NW has most domestic abuse cases, say prosecutors

Related Stories

There were more domestic violence convictions in the North West last year than anywhere else in England and Wales, according to the Crown Prosecution Service (CPS).

The CPS said it brought 10,600 prosecutions in Greater Manchester, Lancashire and Cumbria.

Some 80% of cases resulted in a conviction.

Joanne Simpson, manager of the Women's Domestic Abuse Helpline, said victims "want an end to domestic violence".

Clare's law

She said she hoped the figures meant more women know they can come forward and be dealt with "sympathetically and in the right way".

"Most of the six refuges in Greater Manchester are full most of the time," she added.

CPS prosecutor Nazir Afzal said: "I hope [the figures] give domestic violence victims confidence in coming forward and reporting incidents to the police."

The region with the next highest number of domestic abuse cases was London, with 9,875 prosecutions and 6,442 convictions last year, according to the CPS figures.

A scheme to let people find out from police if their partner has a history of domestic violence was brought in across England and Wales earlier this year.

It is known as Clare's Law, after Clare Wood, from Salford, who was murdered by her ex-boyfriend in 2009.

More on This Story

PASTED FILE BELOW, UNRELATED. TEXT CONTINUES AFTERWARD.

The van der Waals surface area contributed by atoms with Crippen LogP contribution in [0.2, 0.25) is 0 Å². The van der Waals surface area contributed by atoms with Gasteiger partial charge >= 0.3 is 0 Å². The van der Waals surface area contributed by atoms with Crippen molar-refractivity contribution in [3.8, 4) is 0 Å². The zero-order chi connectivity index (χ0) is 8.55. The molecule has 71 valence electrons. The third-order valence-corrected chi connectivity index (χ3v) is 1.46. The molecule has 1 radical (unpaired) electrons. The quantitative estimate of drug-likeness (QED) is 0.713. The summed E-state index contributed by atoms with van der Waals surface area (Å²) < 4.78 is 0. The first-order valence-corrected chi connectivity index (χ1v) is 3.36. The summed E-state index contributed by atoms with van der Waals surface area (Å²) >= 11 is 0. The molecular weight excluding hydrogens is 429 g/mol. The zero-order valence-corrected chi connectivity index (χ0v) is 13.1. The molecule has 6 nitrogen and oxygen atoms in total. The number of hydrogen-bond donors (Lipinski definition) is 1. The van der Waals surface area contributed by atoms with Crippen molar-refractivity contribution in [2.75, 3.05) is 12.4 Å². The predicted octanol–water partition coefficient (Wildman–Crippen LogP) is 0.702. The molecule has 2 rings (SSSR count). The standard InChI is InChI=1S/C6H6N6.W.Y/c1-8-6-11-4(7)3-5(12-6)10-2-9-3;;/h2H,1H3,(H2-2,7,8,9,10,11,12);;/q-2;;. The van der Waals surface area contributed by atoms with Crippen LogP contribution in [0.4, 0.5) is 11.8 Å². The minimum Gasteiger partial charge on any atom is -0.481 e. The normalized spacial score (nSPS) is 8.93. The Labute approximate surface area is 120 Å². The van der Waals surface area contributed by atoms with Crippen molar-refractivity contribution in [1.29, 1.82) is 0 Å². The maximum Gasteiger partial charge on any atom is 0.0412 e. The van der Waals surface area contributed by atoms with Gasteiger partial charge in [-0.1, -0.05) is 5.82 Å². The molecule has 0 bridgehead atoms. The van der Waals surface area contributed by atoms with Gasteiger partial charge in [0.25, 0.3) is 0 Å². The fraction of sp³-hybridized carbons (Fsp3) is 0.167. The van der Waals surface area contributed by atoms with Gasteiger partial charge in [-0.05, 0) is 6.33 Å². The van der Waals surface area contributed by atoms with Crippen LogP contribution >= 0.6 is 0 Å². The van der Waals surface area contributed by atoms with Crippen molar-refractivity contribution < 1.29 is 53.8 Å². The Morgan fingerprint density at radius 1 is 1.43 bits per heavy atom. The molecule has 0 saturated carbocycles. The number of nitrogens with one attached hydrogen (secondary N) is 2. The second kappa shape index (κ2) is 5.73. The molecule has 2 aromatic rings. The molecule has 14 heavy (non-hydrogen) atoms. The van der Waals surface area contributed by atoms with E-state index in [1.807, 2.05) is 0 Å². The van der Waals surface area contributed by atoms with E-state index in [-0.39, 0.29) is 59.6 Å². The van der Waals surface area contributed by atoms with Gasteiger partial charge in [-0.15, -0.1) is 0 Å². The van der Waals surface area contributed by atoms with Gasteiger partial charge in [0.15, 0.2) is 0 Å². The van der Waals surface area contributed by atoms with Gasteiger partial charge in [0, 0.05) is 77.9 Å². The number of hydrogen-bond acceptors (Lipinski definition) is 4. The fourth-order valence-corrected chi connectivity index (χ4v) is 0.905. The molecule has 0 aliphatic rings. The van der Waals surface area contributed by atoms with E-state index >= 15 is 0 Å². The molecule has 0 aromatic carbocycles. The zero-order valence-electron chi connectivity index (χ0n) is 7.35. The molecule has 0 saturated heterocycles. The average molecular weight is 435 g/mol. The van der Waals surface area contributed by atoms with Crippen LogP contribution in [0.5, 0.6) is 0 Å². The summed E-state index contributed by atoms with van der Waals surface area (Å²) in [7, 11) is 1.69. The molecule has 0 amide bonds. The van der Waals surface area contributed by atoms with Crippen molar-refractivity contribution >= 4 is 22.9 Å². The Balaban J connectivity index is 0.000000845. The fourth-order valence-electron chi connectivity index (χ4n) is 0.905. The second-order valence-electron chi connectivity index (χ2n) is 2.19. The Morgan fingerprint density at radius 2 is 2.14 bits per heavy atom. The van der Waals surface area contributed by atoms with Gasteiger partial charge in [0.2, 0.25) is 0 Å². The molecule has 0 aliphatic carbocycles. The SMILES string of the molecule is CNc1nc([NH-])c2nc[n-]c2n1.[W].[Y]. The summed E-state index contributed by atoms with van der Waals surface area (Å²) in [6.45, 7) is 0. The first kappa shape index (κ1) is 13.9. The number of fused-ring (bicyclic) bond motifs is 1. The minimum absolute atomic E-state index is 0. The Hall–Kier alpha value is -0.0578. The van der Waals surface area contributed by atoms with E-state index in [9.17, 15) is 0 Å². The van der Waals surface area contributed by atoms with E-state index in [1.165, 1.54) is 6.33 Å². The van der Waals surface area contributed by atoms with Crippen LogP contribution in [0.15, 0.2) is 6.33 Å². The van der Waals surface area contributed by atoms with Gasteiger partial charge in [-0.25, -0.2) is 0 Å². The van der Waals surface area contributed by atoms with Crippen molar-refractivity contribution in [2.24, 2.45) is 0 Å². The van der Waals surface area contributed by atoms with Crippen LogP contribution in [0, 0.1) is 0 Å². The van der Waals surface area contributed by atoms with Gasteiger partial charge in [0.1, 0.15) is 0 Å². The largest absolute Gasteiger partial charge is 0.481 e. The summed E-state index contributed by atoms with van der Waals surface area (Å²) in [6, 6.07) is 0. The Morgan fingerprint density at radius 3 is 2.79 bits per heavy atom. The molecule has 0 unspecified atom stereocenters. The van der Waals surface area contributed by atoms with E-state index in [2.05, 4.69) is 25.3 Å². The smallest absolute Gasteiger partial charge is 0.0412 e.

Related Stories

The BBC is not responsible for the content of external Internet sites

More England stories



  • Shinji Mikamo's father's watchTime peace

    The story of the watch that survived Hiroshima

  • Northern League supporters at the party's annual meeting in 2011Padania?

    Eight places in Europe that also want independence

  • Elephant Diaries - BBCGoing wild

    Wildlife film-makers reveal the tricks of the trade

  • Hamas rally in the West Bank village of Yatta, 2006Hamas hopes

    Why the Palestinian group won't back down yet

  • A woman dining aloneTable for one

    The restaurants that love solo diners

BBC © 2014 The BBC is not responsible for the content of external sites. Read more.

This page is best viewed in an up-to-date web browser with style sheets (CSS) enabled. While you will be able to view the content of this page in your current browser, you will not be able to get the full visual experience. Please consider upgrading your browser software or enabling style sheets (CSS) if you are able to do so.